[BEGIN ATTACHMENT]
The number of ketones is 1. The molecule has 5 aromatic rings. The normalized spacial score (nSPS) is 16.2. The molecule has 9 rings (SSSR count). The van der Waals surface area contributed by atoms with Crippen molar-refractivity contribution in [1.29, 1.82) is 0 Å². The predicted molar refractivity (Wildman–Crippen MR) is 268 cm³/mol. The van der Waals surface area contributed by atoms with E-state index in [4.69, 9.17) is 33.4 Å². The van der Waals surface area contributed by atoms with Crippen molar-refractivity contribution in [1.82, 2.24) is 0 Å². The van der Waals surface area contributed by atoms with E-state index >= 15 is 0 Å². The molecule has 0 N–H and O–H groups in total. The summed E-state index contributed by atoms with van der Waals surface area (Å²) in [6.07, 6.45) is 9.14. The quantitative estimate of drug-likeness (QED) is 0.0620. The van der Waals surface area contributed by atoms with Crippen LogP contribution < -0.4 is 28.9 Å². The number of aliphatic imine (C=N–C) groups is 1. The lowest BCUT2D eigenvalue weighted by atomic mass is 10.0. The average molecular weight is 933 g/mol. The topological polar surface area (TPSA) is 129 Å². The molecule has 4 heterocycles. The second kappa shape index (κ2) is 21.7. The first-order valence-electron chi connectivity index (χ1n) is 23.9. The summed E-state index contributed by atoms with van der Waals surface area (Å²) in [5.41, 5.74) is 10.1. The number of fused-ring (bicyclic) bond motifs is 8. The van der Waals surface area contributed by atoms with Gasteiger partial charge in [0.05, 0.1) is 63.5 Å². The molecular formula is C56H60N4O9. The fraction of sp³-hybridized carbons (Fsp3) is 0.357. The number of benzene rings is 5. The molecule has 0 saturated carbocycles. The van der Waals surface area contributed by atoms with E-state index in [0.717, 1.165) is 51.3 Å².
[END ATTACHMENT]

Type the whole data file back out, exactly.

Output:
The number of ketones is 1. The molecule has 5 aromatic rings. The normalized spacial score (nSPS) is 16.2. The molecule has 9 rings (SSSR count). The van der Waals surface area contributed by atoms with Crippen molar-refractivity contribution in [1.29, 1.82) is 0 Å². The predicted molar refractivity (Wildman–Crippen MR) is 268 cm³/mol. The van der Waals surface area contributed by atoms with E-state index in [4.69, 9.17) is 33.4 Å². The van der Waals surface area contributed by atoms with Crippen molar-refractivity contribution in [1.82, 2.24) is 0 Å². The van der Waals surface area contributed by atoms with E-state index >= 15 is 0 Å². The molecule has 0 N–H and O–H groups in total. The summed E-state index contributed by atoms with van der Waals surface area (Å²) in [6.07, 6.45) is 9.14. The quantitative estimate of drug-likeness (QED) is 0.0620. The van der Waals surface area contributed by atoms with Crippen LogP contribution < -0.4 is 28.9 Å². The number of aliphatic imine (C=N–C) groups is 1. The lowest BCUT2D eigenvalue weighted by atomic mass is 10.0. The average molecular weight is 933 g/mol. The topological polar surface area (TPSA) is 129 Å². The molecule has 4 heterocycles. The second kappa shape index (κ2) is 21.7. The first-order valence-electron chi connectivity index (χ1n) is 23.9. The summed E-state index contributed by atoms with van der Waals surface area (Å²) in [5.41, 5.74) is 10.1. The number of fused-ring (bicyclic) bond motifs is 8. The van der Waals surface area contributed by atoms with Gasteiger partial charge in [0.05, 0.1) is 63.5 Å². The molecular formula is C56H60N4O9. The fraction of sp³-hybridized carbons (Fsp3) is 0.357. The number of benzene rings is 5. The molecule has 0 saturated carbocycles. The van der Waals surface area contributed by atoms with E-state index in [0.717, 1.165) is 51.3 Å².